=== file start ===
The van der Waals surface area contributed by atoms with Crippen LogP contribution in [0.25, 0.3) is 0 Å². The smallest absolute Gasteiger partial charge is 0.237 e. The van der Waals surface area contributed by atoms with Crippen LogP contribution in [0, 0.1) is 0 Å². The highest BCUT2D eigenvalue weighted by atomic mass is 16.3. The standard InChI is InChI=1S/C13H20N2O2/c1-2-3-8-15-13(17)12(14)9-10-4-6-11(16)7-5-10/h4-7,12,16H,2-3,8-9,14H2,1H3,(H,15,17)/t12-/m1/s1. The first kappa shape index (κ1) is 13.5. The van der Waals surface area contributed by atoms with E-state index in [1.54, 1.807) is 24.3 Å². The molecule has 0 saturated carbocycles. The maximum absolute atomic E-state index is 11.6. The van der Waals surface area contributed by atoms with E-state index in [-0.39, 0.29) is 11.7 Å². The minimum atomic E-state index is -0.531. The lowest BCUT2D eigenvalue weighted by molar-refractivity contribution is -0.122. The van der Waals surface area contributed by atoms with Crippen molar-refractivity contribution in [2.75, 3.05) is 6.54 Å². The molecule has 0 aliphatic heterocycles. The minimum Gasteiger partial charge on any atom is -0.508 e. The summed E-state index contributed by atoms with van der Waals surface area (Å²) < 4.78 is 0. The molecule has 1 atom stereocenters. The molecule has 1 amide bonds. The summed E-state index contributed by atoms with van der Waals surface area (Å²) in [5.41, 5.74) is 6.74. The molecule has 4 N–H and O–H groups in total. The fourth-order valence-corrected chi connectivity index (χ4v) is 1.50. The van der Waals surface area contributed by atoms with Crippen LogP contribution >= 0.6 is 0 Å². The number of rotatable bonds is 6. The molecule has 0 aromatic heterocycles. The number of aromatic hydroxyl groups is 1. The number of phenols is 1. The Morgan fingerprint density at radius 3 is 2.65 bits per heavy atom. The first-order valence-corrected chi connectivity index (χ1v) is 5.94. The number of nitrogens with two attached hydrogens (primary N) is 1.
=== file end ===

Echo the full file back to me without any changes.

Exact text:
The van der Waals surface area contributed by atoms with Crippen LogP contribution in [0.25, 0.3) is 0 Å². The smallest absolute Gasteiger partial charge is 0.237 e. The van der Waals surface area contributed by atoms with Crippen LogP contribution in [0, 0.1) is 0 Å². The highest BCUT2D eigenvalue weighted by atomic mass is 16.3. The standard InChI is InChI=1S/C13H20N2O2/c1-2-3-8-15-13(17)12(14)9-10-4-6-11(16)7-5-10/h4-7,12,16H,2-3,8-9,14H2,1H3,(H,15,17)/t12-/m1/s1. The first kappa shape index (κ1) is 13.5. The van der Waals surface area contributed by atoms with E-state index in [1.54, 1.807) is 24.3 Å². The molecule has 0 saturated carbocycles. The maximum absolute atomic E-state index is 11.6. The van der Waals surface area contributed by atoms with E-state index in [-0.39, 0.29) is 11.7 Å². The minimum atomic E-state index is -0.531. The lowest BCUT2D eigenvalue weighted by molar-refractivity contribution is -0.122. The van der Waals surface area contributed by atoms with Crippen molar-refractivity contribution in [2.75, 3.05) is 6.54 Å². The molecule has 0 aliphatic heterocycles. The minimum Gasteiger partial charge on any atom is -0.508 e. The summed E-state index contributed by atoms with van der Waals surface area (Å²) < 4.78 is 0. The molecule has 1 atom stereocenters. The molecule has 1 amide bonds. The summed E-state index contributed by atoms with van der Waals surface area (Å²) in [5.41, 5.74) is 6.74. The molecule has 4 N–H and O–H groups in total. The fourth-order valence-corrected chi connectivity index (χ4v) is 1.50. The van der Waals surface area contributed by atoms with Crippen LogP contribution >= 0.6 is 0 Å². The number of rotatable bonds is 6. The molecule has 0 aromatic heterocycles. The number of aromatic hydroxyl groups is 1. The number of phenols is 1. The Morgan fingerprint density at radius 3 is 2.65 bits per heavy atom. The first-order valence-corrected chi connectivity index (χ1v) is 5.94. The number of nitrogens with two attached hydrogens (primary N) is 1.